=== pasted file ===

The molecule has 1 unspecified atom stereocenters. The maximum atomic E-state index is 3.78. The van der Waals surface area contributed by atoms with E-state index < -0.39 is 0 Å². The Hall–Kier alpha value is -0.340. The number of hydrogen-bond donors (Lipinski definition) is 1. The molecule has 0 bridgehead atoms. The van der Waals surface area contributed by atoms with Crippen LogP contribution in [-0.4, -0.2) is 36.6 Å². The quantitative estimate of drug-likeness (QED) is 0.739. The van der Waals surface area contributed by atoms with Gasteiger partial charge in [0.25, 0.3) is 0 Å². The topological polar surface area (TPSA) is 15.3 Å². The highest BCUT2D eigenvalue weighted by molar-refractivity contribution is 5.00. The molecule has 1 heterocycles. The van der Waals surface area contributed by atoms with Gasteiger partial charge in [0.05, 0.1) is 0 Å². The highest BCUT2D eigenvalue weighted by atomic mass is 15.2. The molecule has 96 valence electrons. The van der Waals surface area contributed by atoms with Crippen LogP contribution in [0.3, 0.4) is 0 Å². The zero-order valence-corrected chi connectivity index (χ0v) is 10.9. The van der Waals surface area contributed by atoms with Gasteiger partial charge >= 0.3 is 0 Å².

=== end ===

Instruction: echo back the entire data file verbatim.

The molecule has 1 unspecified atom stereocenters. The maximum atomic E-state index is 3.78. The van der Waals surface area contributed by atoms with E-state index < -0.39 is 0 Å². The Hall–Kier alpha value is -0.340. The number of hydrogen-bond donors (Lipinski definition) is 1. The molecule has 0 bridgehead atoms. The van der Waals surface area contributed by atoms with Crippen LogP contribution in [-0.4, -0.2) is 36.6 Å². The quantitative estimate of drug-likeness (QED) is 0.739. The van der Waals surface area contributed by atoms with Gasteiger partial charge in [0.25, 0.3) is 0 Å². The topological polar surface area (TPSA) is 15.3 Å². The highest BCUT2D eigenvalue weighted by molar-refractivity contribution is 5.00. The molecule has 1 heterocycles. The van der Waals surface area contributed by atoms with Gasteiger partial charge in [0.05, 0.1) is 0 Å². The highest BCUT2D eigenvalue weighted by atomic mass is 15.2. The molecule has 96 valence electrons. The van der Waals surface area contributed by atoms with Crippen LogP contribution in [0.3, 0.4) is 0 Å². The zero-order valence-corrected chi connectivity index (χ0v) is 10.9. The van der Waals surface area contributed by atoms with Gasteiger partial charge >= 0.3 is 0 Å².